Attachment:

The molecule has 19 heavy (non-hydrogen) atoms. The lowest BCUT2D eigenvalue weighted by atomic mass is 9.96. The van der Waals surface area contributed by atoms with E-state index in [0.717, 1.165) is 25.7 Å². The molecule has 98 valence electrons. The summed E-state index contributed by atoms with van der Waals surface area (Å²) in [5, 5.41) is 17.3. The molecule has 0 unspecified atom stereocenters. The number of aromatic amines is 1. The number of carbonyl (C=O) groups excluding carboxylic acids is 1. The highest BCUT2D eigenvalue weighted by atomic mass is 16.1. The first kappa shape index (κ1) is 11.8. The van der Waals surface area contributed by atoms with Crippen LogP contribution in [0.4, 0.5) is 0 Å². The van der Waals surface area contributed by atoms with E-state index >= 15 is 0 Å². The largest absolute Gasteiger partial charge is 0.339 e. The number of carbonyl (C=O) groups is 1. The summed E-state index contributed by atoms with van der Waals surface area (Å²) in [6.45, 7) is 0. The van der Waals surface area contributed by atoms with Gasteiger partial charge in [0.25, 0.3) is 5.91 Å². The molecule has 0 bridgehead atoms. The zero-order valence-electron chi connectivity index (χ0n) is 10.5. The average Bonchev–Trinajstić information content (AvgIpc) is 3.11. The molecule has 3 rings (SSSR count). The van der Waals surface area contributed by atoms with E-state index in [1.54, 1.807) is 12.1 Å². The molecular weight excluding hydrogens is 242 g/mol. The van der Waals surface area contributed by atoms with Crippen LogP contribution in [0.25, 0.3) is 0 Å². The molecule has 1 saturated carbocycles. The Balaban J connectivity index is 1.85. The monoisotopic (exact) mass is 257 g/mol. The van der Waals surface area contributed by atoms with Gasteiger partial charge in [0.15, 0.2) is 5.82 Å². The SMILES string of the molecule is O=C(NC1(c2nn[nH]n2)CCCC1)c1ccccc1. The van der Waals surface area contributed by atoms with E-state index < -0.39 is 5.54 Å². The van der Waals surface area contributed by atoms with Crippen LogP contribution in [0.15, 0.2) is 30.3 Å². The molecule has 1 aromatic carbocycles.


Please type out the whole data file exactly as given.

The molecule has 19 heavy (non-hydrogen) atoms. The lowest BCUT2D eigenvalue weighted by atomic mass is 9.96. The van der Waals surface area contributed by atoms with E-state index in [0.717, 1.165) is 25.7 Å². The molecule has 98 valence electrons. The summed E-state index contributed by atoms with van der Waals surface area (Å²) in [5, 5.41) is 17.3. The molecule has 0 unspecified atom stereocenters. The number of aromatic amines is 1. The number of carbonyl (C=O) groups excluding carboxylic acids is 1. The highest BCUT2D eigenvalue weighted by atomic mass is 16.1. The first kappa shape index (κ1) is 11.8. The van der Waals surface area contributed by atoms with Crippen LogP contribution in [0.4, 0.5) is 0 Å². The van der Waals surface area contributed by atoms with E-state index >= 15 is 0 Å². The largest absolute Gasteiger partial charge is 0.339 e. The number of carbonyl (C=O) groups is 1. The summed E-state index contributed by atoms with van der Waals surface area (Å²) in [6.45, 7) is 0. The van der Waals surface area contributed by atoms with Gasteiger partial charge in [0.25, 0.3) is 5.91 Å². The molecule has 0 bridgehead atoms. The zero-order valence-electron chi connectivity index (χ0n) is 10.5. The average Bonchev–Trinajstić information content (AvgIpc) is 3.11. The molecule has 3 rings (SSSR count). The van der Waals surface area contributed by atoms with E-state index in [1.54, 1.807) is 12.1 Å². The molecular weight excluding hydrogens is 242 g/mol. The van der Waals surface area contributed by atoms with Crippen LogP contribution in [0.25, 0.3) is 0 Å². The molecule has 1 saturated carbocycles. The Balaban J connectivity index is 1.85. The monoisotopic (exact) mass is 257 g/mol. The van der Waals surface area contributed by atoms with Gasteiger partial charge in [0.15, 0.2) is 5.82 Å². The SMILES string of the molecule is O=C(NC1(c2nn[nH]n2)CCCC1)c1ccccc1. The van der Waals surface area contributed by atoms with E-state index < -0.39 is 5.54 Å². The van der Waals surface area contributed by atoms with Crippen LogP contribution in [0.15, 0.2) is 30.3 Å². The molecule has 1 aromatic carbocycles.